That's My Boy

Critic rating:
MPAA rating: R
Genre: Comedy
Adam Sandler, whose character fathered a child with his teacher when he was 13, meets his now-grown son (Andy Samberg), a successful hedge-fund manager who's oddly embarrassed by his crass old man.
Starring: Adam Sandler, Andy Samberg
Running time: 1:54
Release: Opened Jun 15, 2012

Editorial Review

‘That’s My Boy’: Adam Sandler doesn’t know best
By Michael O’Sullivan
Friday, June 15, 2012

It’s tempting to call Adam Sandler a rebel. The comedian consistently flouts taste and decency in his movies, which can sometimes be a good thing.

The only problem with this notion is that rebels, at some point, usually break a sweat. Sandler’s latest vehicle, “That’s My Boy,” is radical only in its extreme laziness.

The actor plays Donny, a man trying to reconcile with his estranged son, Todd (Andy Samberg), whom he fathered with his middle-school teacher as a 13-year-old stud. Sandler attempts to mine this disturbing event for comedy, but he also goes after some pretty low-hanging fruit: fat people, the elderly, immigrants, washed-up celebrities, horndogs and others. Its technique (to use the word in the loosest possible sense) is a blunt instrument. Much of the comedy derives from sex, nudity, bodily fluids and four-letter words -- a focus so single-minded that the script sometimes seems to have been written by a 13-year-old.

It wasn’t, though writer David Caspe gives no indication of the level of sparkling wit he is capable of (the crass sitcom “Happy Endings,” which he created). Donny’s halting, seemingly improvised on-screen speech about love -- in which he describes the emotion in such a way that it sounds like the symptoms of a venereal disease -- is one of many low points in the dialogue. As far as the direction is concerned, Sean Anders (“Sex Drive”) seems perfectly adept at turning the camera and lights on and off, but little else. The film is long, choppy and deadly dull, despite sporadic efforts to defibrillate the audience back to consciousness with jokes about incest, pedophilia, incontinence and geriatric sex.

For his part, Sandler seems out to top his performance in last year’s “Jack and Jill,” which garnered the comic not one but two Razzie Awards (for worst actor and worst actress). Sporting a mullet wig that looks left over from “The Wedding Singer” and recycling his trademark accent -- an annoying hybrid of brain-damaged redneck and dirty old man -- he packs enough painful screen presence for three people.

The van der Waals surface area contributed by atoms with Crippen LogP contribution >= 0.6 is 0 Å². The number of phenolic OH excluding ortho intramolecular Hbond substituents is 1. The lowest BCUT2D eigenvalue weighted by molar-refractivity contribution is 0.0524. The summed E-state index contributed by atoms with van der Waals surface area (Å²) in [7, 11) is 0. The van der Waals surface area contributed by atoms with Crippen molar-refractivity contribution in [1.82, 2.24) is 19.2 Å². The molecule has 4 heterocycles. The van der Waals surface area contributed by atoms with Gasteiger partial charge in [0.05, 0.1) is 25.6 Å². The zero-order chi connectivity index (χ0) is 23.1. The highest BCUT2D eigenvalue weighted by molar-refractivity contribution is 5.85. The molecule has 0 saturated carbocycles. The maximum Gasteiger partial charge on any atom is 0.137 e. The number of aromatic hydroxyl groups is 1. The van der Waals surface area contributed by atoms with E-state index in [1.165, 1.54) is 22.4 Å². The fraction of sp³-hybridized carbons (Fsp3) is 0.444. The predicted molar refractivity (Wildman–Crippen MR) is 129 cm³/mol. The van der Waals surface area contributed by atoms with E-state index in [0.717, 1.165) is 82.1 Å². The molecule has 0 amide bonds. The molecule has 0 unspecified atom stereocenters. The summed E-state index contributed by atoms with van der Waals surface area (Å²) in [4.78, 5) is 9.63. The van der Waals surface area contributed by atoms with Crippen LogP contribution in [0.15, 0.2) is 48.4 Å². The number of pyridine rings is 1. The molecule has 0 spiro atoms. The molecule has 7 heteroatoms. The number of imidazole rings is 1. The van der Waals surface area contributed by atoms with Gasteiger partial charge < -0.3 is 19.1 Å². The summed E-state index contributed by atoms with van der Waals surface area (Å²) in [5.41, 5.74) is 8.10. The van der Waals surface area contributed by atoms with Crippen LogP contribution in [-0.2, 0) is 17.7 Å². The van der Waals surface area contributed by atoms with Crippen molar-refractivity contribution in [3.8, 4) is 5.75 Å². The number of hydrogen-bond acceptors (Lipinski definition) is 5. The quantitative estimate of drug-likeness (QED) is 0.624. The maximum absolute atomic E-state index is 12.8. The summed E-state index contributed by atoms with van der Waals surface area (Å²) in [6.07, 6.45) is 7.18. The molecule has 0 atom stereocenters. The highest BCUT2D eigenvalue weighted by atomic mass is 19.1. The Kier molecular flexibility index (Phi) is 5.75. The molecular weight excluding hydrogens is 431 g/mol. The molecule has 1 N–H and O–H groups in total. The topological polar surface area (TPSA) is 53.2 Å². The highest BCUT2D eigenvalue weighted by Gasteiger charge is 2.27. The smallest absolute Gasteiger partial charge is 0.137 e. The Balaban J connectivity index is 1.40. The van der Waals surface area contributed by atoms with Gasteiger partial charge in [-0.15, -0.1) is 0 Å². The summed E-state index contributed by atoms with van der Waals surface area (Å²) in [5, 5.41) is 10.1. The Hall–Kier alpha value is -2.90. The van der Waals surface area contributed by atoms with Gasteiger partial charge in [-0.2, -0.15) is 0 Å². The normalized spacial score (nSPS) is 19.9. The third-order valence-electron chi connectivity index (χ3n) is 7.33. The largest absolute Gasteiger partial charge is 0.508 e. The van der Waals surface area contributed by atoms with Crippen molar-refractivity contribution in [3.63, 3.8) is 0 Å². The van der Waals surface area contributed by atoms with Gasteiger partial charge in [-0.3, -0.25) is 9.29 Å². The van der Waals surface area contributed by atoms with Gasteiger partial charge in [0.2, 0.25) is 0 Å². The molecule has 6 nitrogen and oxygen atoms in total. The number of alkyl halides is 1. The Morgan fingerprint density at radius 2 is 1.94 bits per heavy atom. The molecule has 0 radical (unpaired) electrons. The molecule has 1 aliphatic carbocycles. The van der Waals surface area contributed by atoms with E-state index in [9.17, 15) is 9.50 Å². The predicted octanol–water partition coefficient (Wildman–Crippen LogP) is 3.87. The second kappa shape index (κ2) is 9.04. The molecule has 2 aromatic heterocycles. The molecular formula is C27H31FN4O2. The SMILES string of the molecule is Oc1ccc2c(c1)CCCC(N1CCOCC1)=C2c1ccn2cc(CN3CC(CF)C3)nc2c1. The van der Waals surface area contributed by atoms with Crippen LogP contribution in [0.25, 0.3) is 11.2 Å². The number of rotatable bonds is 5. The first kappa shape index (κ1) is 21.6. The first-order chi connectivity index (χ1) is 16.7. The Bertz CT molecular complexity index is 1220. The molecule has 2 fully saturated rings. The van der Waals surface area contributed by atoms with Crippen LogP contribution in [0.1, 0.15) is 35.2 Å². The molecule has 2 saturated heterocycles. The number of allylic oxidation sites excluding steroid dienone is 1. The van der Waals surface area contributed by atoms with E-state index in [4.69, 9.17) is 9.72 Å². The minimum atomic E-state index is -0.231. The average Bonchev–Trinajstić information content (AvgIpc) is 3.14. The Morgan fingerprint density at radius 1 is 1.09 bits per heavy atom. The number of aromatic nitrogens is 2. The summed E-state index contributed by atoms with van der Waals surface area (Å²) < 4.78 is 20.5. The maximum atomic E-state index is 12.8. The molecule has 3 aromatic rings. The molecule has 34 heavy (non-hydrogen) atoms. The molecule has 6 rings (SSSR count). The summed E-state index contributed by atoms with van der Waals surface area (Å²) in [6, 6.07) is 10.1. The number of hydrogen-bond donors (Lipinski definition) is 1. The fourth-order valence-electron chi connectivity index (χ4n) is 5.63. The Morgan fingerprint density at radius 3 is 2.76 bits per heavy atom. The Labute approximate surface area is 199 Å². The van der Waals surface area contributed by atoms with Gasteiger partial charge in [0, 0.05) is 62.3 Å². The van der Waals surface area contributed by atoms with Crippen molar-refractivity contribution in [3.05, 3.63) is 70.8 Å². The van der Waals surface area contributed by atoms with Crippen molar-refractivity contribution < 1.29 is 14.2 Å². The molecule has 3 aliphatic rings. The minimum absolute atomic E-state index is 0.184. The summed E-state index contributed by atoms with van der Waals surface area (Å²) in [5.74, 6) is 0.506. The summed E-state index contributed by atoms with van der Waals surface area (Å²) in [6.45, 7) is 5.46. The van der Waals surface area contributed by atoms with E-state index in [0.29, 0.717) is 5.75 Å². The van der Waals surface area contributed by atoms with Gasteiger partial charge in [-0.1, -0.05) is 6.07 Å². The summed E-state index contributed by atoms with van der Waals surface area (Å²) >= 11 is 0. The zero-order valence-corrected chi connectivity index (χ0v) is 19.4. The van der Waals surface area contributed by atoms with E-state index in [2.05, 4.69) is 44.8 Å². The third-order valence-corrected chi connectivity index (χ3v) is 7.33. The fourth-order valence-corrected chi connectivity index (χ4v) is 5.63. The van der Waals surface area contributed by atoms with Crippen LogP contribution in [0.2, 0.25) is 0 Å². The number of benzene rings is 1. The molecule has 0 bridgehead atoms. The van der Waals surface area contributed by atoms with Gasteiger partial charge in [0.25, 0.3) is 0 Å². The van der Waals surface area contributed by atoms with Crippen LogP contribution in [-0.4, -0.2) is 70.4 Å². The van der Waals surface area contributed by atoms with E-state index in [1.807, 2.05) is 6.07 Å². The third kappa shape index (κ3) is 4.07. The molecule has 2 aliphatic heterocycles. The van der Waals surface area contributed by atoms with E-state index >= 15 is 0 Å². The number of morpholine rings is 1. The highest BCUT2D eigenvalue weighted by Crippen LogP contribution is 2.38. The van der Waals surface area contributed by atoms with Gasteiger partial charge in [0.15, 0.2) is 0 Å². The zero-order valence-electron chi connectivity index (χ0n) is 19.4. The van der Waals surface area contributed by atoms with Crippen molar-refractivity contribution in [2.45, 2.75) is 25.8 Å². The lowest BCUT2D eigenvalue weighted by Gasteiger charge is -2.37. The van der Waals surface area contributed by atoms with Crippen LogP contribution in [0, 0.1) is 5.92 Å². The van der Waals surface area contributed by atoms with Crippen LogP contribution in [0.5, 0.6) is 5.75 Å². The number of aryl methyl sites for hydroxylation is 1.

Samberg, whose role is essentially as straight man, is inoffensive but forgettable as a bridegroom who is mortified when his boorish old man shows up on the eve of his wedding to a wealthy heiress (Leighton Meester). There’s no evidence of the comic chops he has displayed on “Saturday Night Live.” Todd is little more than a victim of Donny’s humiliating behavior.

Once again, Sandler shows himself to be a loyal friend, casting such pals as Nick Swardson and Peter Dante in tiny parts that drain all evidence of talent from the performers. “That’s My Boy” also features such has-beens as rapper Vanilla Ice, singer Tony Orlando, veejay Colin Quinn and actors Ian Ziering, Alan Thicke and Todd Bridges, along with fellow “SNL” veterans Will Forte and Rachel Dratch, miscellaneous Sandler family relatives, vaguely familiar-looking former jocks and other assorted hangers-on from the comedian’s stand-up days.

Sandler’s Happy Madison production company is like a one-man employment agency for people who have no other reason to be on camera. Of that bunch, Vanilla Ice, playing a good-natured caricature of himself, turns in the funniest performance, although it’s far from professional.

So is the movie itself funny? Some people -- including me -- managed to appreciate a dumb joke or two. Sandler has his partisans, but the aggressive awfulness of “That’s My Boy” seems calculated to test even their patience. As one disgruntled-sounding viewer muttered on the way out, “Sure, I laughed, but I didn’t feel good about myself afterwards.”

Contains pervasive vulgarity, sexual humor, nudity, drug use and some comic violence.